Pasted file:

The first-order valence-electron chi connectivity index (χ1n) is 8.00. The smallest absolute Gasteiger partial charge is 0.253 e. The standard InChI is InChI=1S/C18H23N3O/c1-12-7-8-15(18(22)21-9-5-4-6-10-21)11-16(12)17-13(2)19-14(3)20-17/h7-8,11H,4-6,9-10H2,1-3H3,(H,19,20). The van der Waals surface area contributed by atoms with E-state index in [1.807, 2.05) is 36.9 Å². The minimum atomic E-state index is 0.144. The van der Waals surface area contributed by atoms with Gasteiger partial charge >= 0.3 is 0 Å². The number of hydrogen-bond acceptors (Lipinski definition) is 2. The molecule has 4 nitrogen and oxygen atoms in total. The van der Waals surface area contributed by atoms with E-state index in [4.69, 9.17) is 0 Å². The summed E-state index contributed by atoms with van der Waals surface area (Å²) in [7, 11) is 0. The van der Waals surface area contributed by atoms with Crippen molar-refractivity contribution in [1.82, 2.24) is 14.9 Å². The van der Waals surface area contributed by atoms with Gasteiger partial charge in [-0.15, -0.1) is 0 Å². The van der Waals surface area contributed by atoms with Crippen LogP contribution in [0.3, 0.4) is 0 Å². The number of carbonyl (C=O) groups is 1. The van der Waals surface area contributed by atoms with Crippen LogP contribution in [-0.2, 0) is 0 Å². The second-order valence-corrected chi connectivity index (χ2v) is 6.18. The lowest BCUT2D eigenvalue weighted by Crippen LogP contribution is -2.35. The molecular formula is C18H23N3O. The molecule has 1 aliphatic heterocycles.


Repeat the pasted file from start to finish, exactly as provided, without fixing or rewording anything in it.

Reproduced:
The first-order valence-electron chi connectivity index (χ1n) is 8.00. The smallest absolute Gasteiger partial charge is 0.253 e. The standard InChI is InChI=1S/C18H23N3O/c1-12-7-8-15(18(22)21-9-5-4-6-10-21)11-16(12)17-13(2)19-14(3)20-17/h7-8,11H,4-6,9-10H2,1-3H3,(H,19,20). The van der Waals surface area contributed by atoms with E-state index in [1.807, 2.05) is 36.9 Å². The minimum atomic E-state index is 0.144. The van der Waals surface area contributed by atoms with Gasteiger partial charge >= 0.3 is 0 Å². The number of hydrogen-bond acceptors (Lipinski definition) is 2. The molecule has 4 nitrogen and oxygen atoms in total. The van der Waals surface area contributed by atoms with E-state index in [4.69, 9.17) is 0 Å². The summed E-state index contributed by atoms with van der Waals surface area (Å²) in [7, 11) is 0. The van der Waals surface area contributed by atoms with Crippen molar-refractivity contribution in [1.82, 2.24) is 14.9 Å². The van der Waals surface area contributed by atoms with Gasteiger partial charge in [-0.15, -0.1) is 0 Å². The van der Waals surface area contributed by atoms with Crippen LogP contribution in [0.3, 0.4) is 0 Å². The number of carbonyl (C=O) groups is 1. The van der Waals surface area contributed by atoms with Crippen LogP contribution in [-0.2, 0) is 0 Å². The second-order valence-corrected chi connectivity index (χ2v) is 6.18. The lowest BCUT2D eigenvalue weighted by Crippen LogP contribution is -2.35. The molecular formula is C18H23N3O. The molecule has 1 aliphatic heterocycles.